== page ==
Coinbase Makes Waves With a Direct Public Offering
The move may lend legitimacy to cryptocurrency, but volatility and competition are risks.
Coinbase operates an exchange platform where users can securely buy, sell, and store 90 cryptocurrencies, including Bitcoin and Ethereum. The company offers subscription products and services to both institutional and retail customers in over 100 countries, though most of its revenue comes from the United States. Its offerings include cryptocurrency investing, a wallet for retail users, and custodial accounts for institutions. It also provides educational tools for users new to cryptocurrency, which fits with the company’s mission of making crypto more accessible.
Coinbase went public with a direct public offering rather than a traditional IPO. With a direct public offering, the company doesn’t raise cash by selling new shares. Rather, Coinbase lets its stakeholders start selling shares at a market-driven price. Coinbase closed its first day of trading at a price of $328.28 per share, making its valuation a whopping $85.78 billion and putting the company on the list of 100 most valuable companies in the U.S.
Coinbase is already worth more than a number of prominent U.S. exchange operators.
The public offering may also be a major step toward the mainstream adoption of cryptocurrency. Coinbase is the first cryptocurrency company to publicly list, which could lead others to follow suit. With a successful public offering and massive valuation, Coinbase makes it harder to dismiss cryptocurrencies as fringe investments. Further, the public listing allows investors to gain indirect exposure to cryptocurrencies by purchasing Coinbase shares.
In 2020, 96% of the company’s revenue came from transaction fees earned from trades on its platform by institutions and individual users. As a result, the company’s performance is heavily dependent on the prices of the cryptocurrencies it gives users access to, particularly Bitcoin and Ethereum.
In addition to its size, the company’s profitability also sets Coinbase apart. The company’s net income in 2020 measured $322.3 million, compared with a net loss of $30.4 million in 2019. The cryptocurrency boom of the past year has fueled major revenue gains for Coinbase. In the first quarter of this year, the company brought in $1.8 billion in revenue, up from $190.6 million in the same quarter in 2020.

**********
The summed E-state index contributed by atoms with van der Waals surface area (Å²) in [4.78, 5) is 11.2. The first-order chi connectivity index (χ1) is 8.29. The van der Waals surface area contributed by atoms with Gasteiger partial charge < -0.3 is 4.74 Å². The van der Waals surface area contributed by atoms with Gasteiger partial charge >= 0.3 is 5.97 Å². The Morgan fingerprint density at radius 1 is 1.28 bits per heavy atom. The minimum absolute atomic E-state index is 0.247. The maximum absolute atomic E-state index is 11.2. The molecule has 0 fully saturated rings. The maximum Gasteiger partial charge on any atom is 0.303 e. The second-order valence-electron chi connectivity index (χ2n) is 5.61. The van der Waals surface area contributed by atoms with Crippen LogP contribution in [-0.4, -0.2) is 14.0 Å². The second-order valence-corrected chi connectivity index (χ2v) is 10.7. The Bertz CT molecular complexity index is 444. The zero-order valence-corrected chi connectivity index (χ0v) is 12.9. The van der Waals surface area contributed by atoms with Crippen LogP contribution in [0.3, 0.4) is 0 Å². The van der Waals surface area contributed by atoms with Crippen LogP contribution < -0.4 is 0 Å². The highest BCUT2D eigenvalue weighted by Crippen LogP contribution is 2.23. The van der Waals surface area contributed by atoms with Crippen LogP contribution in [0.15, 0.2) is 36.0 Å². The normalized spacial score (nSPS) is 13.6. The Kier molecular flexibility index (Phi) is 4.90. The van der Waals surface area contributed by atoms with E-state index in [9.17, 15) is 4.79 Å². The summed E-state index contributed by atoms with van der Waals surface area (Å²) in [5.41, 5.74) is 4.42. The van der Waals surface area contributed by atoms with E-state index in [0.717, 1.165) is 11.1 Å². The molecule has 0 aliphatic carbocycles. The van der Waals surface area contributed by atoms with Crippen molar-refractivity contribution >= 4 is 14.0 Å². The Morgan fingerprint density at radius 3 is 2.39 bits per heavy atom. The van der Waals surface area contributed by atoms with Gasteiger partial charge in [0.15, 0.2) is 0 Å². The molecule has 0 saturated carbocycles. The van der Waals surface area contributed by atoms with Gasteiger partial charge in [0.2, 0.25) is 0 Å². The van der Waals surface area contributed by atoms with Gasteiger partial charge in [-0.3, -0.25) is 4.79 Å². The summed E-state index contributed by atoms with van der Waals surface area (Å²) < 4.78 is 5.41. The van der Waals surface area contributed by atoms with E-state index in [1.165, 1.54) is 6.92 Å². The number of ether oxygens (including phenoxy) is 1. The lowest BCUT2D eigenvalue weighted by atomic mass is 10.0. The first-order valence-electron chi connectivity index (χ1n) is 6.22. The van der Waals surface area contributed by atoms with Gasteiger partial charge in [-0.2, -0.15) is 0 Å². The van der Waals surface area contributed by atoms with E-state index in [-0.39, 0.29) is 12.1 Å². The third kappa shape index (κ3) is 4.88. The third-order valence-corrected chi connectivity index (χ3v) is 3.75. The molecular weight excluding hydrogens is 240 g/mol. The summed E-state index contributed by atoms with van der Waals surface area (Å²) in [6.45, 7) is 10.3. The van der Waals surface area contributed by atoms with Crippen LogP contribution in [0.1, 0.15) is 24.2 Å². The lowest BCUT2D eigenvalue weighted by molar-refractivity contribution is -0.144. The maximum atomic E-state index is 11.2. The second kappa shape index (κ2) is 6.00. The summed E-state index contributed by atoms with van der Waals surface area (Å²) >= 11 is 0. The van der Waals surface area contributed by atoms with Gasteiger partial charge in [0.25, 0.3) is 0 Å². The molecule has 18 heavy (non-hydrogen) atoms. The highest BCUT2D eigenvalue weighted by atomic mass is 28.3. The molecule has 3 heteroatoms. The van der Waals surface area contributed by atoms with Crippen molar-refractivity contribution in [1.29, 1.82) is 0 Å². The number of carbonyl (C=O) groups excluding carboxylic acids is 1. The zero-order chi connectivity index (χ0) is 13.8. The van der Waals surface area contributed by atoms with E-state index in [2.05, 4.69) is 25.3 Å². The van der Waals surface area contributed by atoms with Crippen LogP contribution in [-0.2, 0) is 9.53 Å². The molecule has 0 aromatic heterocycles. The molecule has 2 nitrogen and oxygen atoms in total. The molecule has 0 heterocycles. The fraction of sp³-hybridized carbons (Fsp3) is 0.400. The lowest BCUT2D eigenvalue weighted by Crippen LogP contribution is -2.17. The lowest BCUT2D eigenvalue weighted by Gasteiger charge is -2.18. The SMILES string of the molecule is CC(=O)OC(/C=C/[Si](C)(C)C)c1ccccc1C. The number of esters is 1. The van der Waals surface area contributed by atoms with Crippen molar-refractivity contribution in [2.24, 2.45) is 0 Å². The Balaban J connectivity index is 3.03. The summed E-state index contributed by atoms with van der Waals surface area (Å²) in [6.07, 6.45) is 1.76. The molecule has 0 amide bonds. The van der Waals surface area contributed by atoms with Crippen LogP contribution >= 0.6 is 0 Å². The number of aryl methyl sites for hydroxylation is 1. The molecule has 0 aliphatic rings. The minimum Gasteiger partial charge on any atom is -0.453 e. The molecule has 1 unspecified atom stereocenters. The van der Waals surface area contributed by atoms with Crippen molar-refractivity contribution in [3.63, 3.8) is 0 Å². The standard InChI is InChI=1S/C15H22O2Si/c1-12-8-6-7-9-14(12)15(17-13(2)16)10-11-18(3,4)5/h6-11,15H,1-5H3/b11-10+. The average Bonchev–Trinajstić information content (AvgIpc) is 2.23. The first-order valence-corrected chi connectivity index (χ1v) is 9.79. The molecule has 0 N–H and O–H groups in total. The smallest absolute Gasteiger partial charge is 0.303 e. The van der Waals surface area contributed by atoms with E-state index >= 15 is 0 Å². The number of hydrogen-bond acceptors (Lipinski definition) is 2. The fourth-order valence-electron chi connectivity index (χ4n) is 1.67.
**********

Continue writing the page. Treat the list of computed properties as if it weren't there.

Analysts at PitchBook, a Morningstar company, have identified trends that will likely drive growth in the digital assets space, which includes cryptocurrency exchanges like Coinbase. Among these trends, three stand out:
Coinbase has enjoyed strong revenue growth and a surge in users over the past 12 months, but the company will likely face challenges in its pursuit of future growth, says PitchBook analyst Robert Le. “We believe Coinbase will be hard-pressed to maintain its growth path as many competitors such as established incumbents like PayPal (PYPL) and Square (SQ) or crypto startups seek to attract Coinbase’s customers by lowering transaction fees,” Le says.
In addition to fee pressure from its competitors, Coinbase may also face challenges in terms of its revenue concentration. As most of the company’s revenue comes from transaction fees, which are concentrated around Bitcoin and Ethereum, Coinbase will be at the mercy of notoriously volatile asset prices.
Despite these risks, Le sees opportunities for Coinbase.
“The company is well-positioned to offset competitive and concentration risks by continuing to diversify its institutional business, which includes prime brokerage and custodial services,” Le says.
Coinbase’s prospectus acknowledges the company’s current dependence on transaction fees and asset prices and identifies investing in diversification as a means of growth.
Margaret Giles does not own (actual or beneficial) shares in any of the securities mentioned above. Find out about Morningstar’s editorial policies.